Global – Some entrepreneurs can make a business out of the strangest of phenomena. Take Ronnie Shahar from Australia, who started up a company that buys old coins found in end-of-life cars at recycling yards.
Scrapped cars exported from the USA to China reportedly contain millions of dollars’ worth of forgotten pennies, nickels, dimes and quarters every year, according to the Wall Street Journal. Shahar, who has partners in 25 countries including the Portland Mint in the USA, confirms that there is definitely treasure lurking beneath the seat cushions.
Even coins that have been fed through a shredder and are ‘battered beyond recognition’ still have a value, according to Shahar. He buys them in bulk, predominantly from China where coins are meticulously sorted by hand instead of immediately being run through multi-million-dollar recycling systems.
Shahar then sells the currency back to the US government via the Mutilated Coin Redemption Program for US$ 20 per pound. The US scheme has paid out more than US$ 100 million since 2009. However, a recent spike in large coin shipments from China gave cause for customs officials in Los Angeles to begin an investigation into potential fake coins arriving from the Far East.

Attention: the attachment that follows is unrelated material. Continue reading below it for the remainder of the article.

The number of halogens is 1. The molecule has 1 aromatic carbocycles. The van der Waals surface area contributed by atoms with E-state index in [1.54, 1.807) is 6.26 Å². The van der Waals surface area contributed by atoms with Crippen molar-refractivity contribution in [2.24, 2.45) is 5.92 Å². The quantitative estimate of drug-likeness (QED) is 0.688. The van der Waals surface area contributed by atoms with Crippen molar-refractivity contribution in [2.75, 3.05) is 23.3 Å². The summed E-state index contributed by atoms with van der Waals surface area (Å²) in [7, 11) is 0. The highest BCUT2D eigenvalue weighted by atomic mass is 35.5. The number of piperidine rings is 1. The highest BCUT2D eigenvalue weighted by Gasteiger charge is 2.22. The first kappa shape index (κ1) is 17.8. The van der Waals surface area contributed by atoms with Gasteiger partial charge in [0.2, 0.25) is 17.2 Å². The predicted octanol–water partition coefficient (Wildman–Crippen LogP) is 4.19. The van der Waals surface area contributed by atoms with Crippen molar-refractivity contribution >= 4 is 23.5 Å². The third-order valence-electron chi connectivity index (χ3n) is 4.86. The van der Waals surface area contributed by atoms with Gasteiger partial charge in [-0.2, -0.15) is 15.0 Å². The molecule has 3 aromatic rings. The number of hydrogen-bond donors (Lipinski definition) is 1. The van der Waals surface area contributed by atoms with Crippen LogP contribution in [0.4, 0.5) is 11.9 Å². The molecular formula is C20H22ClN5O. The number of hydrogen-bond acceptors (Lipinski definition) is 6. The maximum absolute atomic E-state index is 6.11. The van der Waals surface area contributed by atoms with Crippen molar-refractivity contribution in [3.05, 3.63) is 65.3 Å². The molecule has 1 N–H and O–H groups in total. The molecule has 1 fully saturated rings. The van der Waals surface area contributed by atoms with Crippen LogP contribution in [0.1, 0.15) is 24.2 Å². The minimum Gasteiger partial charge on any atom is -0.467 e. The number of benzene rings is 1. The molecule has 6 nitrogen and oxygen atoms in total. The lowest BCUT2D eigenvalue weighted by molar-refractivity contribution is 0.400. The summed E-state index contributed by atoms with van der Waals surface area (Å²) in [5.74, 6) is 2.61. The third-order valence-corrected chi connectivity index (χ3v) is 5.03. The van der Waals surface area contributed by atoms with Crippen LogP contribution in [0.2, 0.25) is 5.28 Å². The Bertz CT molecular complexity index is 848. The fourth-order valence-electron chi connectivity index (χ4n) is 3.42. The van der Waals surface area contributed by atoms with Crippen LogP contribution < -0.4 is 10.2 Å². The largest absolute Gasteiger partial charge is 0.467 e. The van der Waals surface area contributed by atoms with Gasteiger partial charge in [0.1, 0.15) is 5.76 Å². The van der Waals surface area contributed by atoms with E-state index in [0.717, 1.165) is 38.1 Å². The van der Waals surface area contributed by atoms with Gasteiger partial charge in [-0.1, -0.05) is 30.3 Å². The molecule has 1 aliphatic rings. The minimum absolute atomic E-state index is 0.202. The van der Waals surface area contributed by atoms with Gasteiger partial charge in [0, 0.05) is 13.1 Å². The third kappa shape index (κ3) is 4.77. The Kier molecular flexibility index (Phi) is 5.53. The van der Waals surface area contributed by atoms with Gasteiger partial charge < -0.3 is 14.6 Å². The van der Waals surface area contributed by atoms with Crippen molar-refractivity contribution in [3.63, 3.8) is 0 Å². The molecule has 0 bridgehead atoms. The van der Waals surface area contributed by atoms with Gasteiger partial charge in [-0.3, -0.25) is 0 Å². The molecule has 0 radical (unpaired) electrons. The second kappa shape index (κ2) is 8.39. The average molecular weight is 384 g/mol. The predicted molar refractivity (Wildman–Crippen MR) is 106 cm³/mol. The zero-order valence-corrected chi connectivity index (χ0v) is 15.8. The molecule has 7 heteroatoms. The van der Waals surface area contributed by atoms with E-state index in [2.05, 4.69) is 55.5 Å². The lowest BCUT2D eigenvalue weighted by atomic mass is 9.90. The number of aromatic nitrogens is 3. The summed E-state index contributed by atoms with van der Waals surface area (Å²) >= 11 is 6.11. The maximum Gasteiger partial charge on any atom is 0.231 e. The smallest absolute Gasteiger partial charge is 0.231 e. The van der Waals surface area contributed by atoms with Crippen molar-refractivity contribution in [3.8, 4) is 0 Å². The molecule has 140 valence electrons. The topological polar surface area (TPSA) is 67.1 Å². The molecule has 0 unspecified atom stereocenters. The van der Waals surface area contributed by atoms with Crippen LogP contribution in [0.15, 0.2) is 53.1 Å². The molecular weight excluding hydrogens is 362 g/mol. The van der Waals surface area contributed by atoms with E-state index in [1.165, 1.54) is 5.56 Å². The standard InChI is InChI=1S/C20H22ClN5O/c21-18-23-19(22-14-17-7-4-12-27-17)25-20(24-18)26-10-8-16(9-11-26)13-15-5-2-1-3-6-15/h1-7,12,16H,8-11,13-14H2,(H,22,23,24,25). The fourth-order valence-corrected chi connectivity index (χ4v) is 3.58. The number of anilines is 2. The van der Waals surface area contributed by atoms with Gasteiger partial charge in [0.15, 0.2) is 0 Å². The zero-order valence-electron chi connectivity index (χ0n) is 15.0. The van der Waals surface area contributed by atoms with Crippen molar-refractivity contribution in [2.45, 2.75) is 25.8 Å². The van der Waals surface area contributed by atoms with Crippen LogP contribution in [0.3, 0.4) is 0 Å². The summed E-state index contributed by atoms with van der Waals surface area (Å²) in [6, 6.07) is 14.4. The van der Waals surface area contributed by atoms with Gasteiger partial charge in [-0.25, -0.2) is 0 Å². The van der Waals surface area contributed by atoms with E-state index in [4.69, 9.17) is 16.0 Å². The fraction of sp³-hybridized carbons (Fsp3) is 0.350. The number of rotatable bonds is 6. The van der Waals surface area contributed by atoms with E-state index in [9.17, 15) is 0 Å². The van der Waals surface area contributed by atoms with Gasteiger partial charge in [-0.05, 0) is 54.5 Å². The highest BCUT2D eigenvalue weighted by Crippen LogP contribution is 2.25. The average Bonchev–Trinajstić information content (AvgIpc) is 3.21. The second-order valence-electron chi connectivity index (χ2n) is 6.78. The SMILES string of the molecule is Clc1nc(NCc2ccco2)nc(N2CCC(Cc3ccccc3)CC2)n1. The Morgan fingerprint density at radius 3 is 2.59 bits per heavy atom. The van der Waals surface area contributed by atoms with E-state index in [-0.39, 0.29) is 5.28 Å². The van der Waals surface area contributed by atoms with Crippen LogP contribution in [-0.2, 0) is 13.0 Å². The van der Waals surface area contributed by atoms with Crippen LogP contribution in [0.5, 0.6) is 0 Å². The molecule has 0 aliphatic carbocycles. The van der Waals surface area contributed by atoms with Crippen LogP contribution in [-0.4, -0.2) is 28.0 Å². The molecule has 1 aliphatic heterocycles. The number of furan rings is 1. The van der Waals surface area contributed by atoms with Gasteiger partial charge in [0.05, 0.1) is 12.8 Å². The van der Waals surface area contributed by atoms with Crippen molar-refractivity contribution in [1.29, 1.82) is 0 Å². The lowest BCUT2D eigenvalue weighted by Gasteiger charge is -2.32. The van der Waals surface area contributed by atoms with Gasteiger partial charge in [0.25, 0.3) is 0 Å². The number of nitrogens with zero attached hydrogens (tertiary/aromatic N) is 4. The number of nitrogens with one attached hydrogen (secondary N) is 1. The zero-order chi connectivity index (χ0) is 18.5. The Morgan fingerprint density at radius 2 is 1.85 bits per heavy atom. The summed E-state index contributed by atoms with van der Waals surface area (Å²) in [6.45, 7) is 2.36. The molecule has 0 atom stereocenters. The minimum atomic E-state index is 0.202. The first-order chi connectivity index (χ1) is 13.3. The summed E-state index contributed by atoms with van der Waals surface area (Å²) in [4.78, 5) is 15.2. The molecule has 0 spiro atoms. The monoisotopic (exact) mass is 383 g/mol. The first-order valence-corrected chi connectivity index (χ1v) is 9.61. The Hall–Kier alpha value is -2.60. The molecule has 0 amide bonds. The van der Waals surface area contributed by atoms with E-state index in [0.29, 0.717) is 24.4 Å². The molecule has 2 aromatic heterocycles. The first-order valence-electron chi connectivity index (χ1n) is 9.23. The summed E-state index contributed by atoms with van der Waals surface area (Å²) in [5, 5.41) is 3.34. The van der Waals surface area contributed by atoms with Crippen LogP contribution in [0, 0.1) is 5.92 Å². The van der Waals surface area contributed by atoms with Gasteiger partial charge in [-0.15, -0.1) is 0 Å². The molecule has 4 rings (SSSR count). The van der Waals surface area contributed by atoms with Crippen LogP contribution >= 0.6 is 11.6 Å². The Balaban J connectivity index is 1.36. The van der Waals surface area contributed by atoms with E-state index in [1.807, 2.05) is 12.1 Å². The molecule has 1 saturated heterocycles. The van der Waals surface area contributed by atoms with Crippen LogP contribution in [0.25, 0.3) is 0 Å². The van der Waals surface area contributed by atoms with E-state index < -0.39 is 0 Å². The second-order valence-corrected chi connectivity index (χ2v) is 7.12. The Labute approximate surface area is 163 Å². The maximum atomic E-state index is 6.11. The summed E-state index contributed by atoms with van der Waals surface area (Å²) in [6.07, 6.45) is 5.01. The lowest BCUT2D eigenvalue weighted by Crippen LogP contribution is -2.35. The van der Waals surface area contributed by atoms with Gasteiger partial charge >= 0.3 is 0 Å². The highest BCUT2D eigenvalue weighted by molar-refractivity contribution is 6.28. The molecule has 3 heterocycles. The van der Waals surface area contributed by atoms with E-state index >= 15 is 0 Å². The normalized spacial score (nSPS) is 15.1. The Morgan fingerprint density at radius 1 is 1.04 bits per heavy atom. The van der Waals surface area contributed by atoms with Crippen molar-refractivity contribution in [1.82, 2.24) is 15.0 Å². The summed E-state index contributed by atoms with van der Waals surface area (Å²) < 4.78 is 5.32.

This as yet unresolved issue prompted US officials to shut down the programme at the end of last year. An estimated US$ 664 000 worth of Shahar’s coins are now languishing in regulatory purgatory. The entrepreneur has filed a lawsuit demanding the release of the salvaged coins. ‘No-one counterfeits small-value coins,’ he argues. ‘It doesn’t make any economic sense.’